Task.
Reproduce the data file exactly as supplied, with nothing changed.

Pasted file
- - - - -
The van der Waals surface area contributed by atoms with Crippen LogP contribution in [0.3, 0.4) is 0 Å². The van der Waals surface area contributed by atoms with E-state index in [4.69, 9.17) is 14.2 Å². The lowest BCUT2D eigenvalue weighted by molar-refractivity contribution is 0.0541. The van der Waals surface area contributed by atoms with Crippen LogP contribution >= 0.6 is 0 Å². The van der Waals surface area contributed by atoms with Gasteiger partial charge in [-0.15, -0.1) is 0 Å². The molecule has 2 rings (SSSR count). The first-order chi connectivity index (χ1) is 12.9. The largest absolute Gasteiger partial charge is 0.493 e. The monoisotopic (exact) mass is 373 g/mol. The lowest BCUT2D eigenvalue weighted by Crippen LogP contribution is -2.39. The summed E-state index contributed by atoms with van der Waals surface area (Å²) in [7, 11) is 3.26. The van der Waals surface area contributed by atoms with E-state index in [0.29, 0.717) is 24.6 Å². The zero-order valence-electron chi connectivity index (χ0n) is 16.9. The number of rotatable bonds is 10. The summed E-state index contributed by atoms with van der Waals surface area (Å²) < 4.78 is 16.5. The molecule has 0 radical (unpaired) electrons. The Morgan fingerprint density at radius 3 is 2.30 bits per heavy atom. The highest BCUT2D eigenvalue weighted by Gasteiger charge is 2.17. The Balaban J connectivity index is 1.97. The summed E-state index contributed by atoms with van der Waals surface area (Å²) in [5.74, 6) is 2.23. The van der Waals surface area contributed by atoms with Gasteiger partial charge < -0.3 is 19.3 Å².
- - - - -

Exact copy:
The van der Waals surface area contributed by atoms with Crippen LogP contribution in [0.3, 0.4) is 0 Å². The van der Waals surface area contributed by atoms with E-state index in [4.69, 9.17) is 14.2 Å². The lowest BCUT2D eigenvalue weighted by molar-refractivity contribution is 0.0541. The van der Waals surface area contributed by atoms with Crippen LogP contribution >= 0.6 is 0 Å². The van der Waals surface area contributed by atoms with Gasteiger partial charge in [-0.15, -0.1) is 0 Å². The molecule has 2 rings (SSSR count). The first-order chi connectivity index (χ1) is 12.9. The largest absolute Gasteiger partial charge is 0.493 e. The monoisotopic (exact) mass is 373 g/mol. The lowest BCUT2D eigenvalue weighted by Crippen LogP contribution is -2.39. The summed E-state index contributed by atoms with van der Waals surface area (Å²) in [7, 11) is 3.26. The van der Waals surface area contributed by atoms with E-state index in [0.29, 0.717) is 24.6 Å². The zero-order valence-electron chi connectivity index (χ0n) is 16.9. The number of rotatable bonds is 10. The summed E-state index contributed by atoms with van der Waals surface area (Å²) < 4.78 is 16.5. The molecule has 0 radical (unpaired) electrons. The Morgan fingerprint density at radius 3 is 2.30 bits per heavy atom. The highest BCUT2D eigenvalue weighted by Gasteiger charge is 2.17. The Balaban J connectivity index is 1.97. The summed E-state index contributed by atoms with van der Waals surface area (Å²) in [5.74, 6) is 2.23. The van der Waals surface area contributed by atoms with Gasteiger partial charge < -0.3 is 19.3 Å².